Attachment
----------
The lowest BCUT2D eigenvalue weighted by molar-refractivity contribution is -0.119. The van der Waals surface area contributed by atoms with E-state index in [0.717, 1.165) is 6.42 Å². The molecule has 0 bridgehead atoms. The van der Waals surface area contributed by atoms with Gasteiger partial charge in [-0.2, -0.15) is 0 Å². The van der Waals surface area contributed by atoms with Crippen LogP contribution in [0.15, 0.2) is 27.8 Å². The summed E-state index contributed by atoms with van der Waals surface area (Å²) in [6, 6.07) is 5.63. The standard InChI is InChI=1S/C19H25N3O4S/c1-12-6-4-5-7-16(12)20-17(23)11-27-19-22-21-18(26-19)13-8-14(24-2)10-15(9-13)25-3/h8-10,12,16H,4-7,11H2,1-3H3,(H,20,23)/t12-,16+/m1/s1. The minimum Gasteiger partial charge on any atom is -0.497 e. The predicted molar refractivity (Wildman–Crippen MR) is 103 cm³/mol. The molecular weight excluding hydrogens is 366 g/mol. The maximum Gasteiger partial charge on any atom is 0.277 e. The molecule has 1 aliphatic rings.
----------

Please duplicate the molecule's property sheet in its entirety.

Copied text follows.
The lowest BCUT2D eigenvalue weighted by molar-refractivity contribution is -0.119. The van der Waals surface area contributed by atoms with E-state index in [0.717, 1.165) is 6.42 Å². The molecule has 0 bridgehead atoms. The van der Waals surface area contributed by atoms with Gasteiger partial charge in [-0.2, -0.15) is 0 Å². The van der Waals surface area contributed by atoms with Crippen LogP contribution in [0.15, 0.2) is 27.8 Å². The summed E-state index contributed by atoms with van der Waals surface area (Å²) in [6, 6.07) is 5.63. The standard InChI is InChI=1S/C19H25N3O4S/c1-12-6-4-5-7-16(12)20-17(23)11-27-19-22-21-18(26-19)13-8-14(24-2)10-15(9-13)25-3/h8-10,12,16H,4-7,11H2,1-3H3,(H,20,23)/t12-,16+/m1/s1. The minimum Gasteiger partial charge on any atom is -0.497 e. The predicted molar refractivity (Wildman–Crippen MR) is 103 cm³/mol. The molecular weight excluding hydrogens is 366 g/mol. The maximum Gasteiger partial charge on any atom is 0.277 e. The molecule has 1 aliphatic rings.